Between daycare drop off and a meeting at a friend’s house I had a few minutes of time to spare. I walked to the waterfront and watched the steam billow off the surface of the lake. It was one of those negative degree mornings, and the lake was actually warmer than the air, and so it steamed. It was as if the lake was breathing. Despite the cold, it was a quiet moment; a moment that I found myself fully enjoying.
But don’t be mistaken a mere 20 minutes before then I was swearing under my breath, damning every slow car that made me hit every red light on the way to drop my child off at daycare.
We were running late.
I hate being late.
Are you the type of person that is always late? Or are you punctual? I would say that 75% of the time I am punctual. Running late gives me anxiety. I hustle the children around, growing impatient at their slow movements, and often have to bite my tongue while suppressing my road rage. I don’t like being late for appointments or classes. If someone is offering you a service, like a haircut, or an exam, or teaching you a class, or teaching your children, the least you can do is show up at the time they request. It’s respectful. I am often late to meet friends for dinners or for play dates. Even then, it’s usually by only a few minutes. Nonetheless it’s unfair to the person who has showed up at the agreed upon time.
The worst part about running late however, is when it involves things with my children. Like I said above, I take my frustrations out on them. I forget to breathe. I am grumpy. I expect too much of them when we’re running late.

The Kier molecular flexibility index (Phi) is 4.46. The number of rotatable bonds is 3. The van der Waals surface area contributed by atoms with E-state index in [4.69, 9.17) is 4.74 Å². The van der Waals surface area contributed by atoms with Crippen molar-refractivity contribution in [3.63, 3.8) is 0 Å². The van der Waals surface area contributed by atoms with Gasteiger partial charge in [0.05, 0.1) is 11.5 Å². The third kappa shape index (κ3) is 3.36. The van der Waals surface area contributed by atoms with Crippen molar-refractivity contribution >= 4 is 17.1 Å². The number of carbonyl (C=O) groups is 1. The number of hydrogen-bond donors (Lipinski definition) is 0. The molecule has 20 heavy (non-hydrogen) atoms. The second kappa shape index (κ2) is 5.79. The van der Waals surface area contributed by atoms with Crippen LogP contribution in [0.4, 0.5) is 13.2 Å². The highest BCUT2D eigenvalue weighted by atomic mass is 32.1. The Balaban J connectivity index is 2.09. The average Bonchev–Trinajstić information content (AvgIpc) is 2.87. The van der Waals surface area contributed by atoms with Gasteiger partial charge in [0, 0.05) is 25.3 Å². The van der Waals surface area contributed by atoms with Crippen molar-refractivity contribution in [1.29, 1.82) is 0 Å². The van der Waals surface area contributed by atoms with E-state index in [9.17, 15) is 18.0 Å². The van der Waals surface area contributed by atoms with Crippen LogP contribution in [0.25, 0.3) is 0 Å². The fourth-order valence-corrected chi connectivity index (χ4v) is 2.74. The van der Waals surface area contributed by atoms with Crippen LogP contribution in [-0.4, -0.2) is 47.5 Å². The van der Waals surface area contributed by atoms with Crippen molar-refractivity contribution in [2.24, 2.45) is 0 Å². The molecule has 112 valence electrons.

Like, why can’t my two year old just deal with the fact that her thumb isn’t in the thumb hole of her mitten. Or for the love of god, why can’t my six year-old buckle his own seatbelt? In reality, I should be taking my frustrations out on myself rather than them. When it comes down to it, I am the reason we are late. I am the one who is in charge of budgeting our time. I’m the one who should remember that Ruby has to have her special toys for the car and that Henry will undoubtedly throw a major overly dramatic tantrum if his shirt is too bulky for his winter coat. If I’m better at proactively anticipating this, I can therefore allow more time for these extra hurdles when leaving the house. Kids are going to be pokey. They are going to need reminding to get dressed and get ready. At least mine do. If I could just budget my time a bit more there’d be less hustling. Granted there are plenty of outside influences that can ruin your punctuality…traffic, car problems, kid problems (i.e. mommy I gotta pee or mommy I feel sick…).
After my moment with the breathing steaming lake, I got back in my car and glanced at the clock. I still had plenty of time before my meeting. I decided to drive slowly and stop for a coffee on the way. I arrived to my meeting on time. I was calm and relaxed. I kept thinking to myself, if only I could be more like this with my children. If I could at least allow extra time (when possible) to get to classes, sports, and play dates, I would be able to handle a few extra red lights with ease. Or better yet, I would be able to accommodate my children’s normal childhood neediness with more gusto.